This indicator measures the gap in median hourly earnings (excluding overtime) between men and women working full-time in Scotland.


The data for this indicator is gathered through the Annual Survey of Hours and Earnings (ASHE). The survey, carried out by the Office for National Statistics (ONS) annually,  is based on a 1% sample of employee jobs taken from HM Revenue and Customs PAYE records.  Data on hours and earnings is gathered from employers and is treated confidentially. ASHE does not cover self-employed or employees not paid during the reference period.

ASHE is the most detailed and comprehensive source of earnings across the UK produced by the ONS

The headline measures used to calculate the gender pay gap relate to full-time employees on adult rates of pay (excluding overtime), whose earnings for the survey pay period were not affected by absence. They exclude the earnings of those who did not work a full week or whose earnings were reduced for other reasons, such as sickness, during the reference period.  Full-time employees are defined as those who work more than 30 paid hours per week or those in teaching professions working 25 hours or more per week.  This measure is consistent with the headline earnings measure published by ONS in their publication of this source of data.  The gender pay gap can also be measure based on all employees.  This measure for all employees is presented alongside the information for all employees

The latest ONS ASHE publication can be found at this link.

The Scottish Government has published its own analysis of the ASHE data set specifically for Scotland at this link.

Future Issues or Reviews

Gender pay gap calculations are normally made for employees on an adult rate of pay and whose pay was not affected by absence during the survey pay period. For 2020, however, the survey pay period was at a time when approximately 8.8 million employees in the UK were furloughed under the Coronavirus Job Retention Scheme (CJRS). The survey collected actual payments made to each employee and the number of hours on which this pay was calculated, which for furloughed employees would be their usual hours. As a result, gender pay gap calculations are for employees on adult rates of pay and whose pay was unaffected by absence unless on furlough.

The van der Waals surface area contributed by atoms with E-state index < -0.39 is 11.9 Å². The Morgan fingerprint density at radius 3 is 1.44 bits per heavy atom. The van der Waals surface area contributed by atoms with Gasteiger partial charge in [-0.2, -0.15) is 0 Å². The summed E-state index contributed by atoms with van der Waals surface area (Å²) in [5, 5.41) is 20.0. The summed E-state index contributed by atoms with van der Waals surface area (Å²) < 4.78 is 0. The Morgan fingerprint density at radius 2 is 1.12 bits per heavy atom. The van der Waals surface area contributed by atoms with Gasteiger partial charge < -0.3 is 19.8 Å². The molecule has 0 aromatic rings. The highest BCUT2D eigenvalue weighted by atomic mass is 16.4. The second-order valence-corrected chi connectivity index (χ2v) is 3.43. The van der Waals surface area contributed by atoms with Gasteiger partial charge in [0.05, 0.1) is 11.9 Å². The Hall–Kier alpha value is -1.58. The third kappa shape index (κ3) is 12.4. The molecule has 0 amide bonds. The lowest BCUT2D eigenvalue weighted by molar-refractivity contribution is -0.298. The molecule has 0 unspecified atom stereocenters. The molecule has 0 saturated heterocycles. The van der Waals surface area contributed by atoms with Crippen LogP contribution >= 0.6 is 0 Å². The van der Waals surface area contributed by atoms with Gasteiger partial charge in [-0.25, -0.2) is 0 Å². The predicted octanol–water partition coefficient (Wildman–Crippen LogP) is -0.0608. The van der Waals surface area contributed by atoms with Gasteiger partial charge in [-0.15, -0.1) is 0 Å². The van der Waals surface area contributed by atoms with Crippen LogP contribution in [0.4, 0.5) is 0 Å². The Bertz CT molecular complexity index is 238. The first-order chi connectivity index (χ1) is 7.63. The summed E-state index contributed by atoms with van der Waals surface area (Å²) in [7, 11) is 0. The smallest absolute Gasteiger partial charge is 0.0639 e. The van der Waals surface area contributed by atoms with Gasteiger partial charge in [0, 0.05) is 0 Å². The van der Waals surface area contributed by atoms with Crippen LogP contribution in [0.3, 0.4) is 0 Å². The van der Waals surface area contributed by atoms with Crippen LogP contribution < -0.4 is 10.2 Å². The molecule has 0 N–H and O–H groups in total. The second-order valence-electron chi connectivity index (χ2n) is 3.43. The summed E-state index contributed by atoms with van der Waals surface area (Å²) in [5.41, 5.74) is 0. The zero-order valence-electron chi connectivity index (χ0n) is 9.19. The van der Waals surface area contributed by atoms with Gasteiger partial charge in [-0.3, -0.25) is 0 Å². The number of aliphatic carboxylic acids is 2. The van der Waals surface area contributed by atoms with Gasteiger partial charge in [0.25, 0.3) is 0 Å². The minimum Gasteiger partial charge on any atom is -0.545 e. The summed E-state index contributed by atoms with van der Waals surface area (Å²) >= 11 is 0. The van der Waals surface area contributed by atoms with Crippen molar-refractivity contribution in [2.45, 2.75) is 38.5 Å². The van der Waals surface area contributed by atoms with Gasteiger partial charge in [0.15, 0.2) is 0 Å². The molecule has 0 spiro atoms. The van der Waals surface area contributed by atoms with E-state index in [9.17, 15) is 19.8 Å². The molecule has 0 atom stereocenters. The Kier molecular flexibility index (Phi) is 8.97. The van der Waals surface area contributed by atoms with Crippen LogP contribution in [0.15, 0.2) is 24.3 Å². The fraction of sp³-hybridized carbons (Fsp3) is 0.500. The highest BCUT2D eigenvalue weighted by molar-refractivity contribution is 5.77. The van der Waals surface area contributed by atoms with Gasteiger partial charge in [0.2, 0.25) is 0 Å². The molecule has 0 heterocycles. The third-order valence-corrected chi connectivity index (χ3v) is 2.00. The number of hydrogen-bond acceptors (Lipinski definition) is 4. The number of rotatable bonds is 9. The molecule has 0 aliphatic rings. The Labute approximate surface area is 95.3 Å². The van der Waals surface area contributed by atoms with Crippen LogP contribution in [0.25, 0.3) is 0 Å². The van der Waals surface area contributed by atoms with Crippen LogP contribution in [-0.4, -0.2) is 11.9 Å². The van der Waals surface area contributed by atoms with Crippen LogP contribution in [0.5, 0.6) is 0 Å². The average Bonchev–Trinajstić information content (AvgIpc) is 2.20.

In most years, around 5 per cent of employees are excluded from the survey due to having pay affected by absence. Using this method for the 2020 data would affect around 17 per cent of employees, the increase reflecting employees who were on furlough but whose pay was not topped up by their employer. By revising the criteria for exclusion to ‘employees not on furlough but whose pay was affected by absence’ results in around 6 per cent of employees being excluded, which is similar to previous years.


The gender pay gap is defined as the percentage difference between men’s and women’s hourly earnings as a percentage of men’s earnings (excluding overtime).

Including overtime would skew results as men typically work more overtime than women. Although no single measure best measures the differences between men’s and women’s pay, ONS prefer to use the median over the mean. The median is less affected by a relatively small number of very high earners than the mean, and therefore gives a better indication of typical pay.

Criteria for Recent Change Arrow


This evaluation is based on:

  • any difference within +/- 1.5 percentage points of last year's figure suggests that the position is more likely to be maintaining than showing any change.
  • a decrease of 1.5 percentage points or more suggests the position is improving;
  • an increase of 1.5 percentage points or more suggests the position is worsening.
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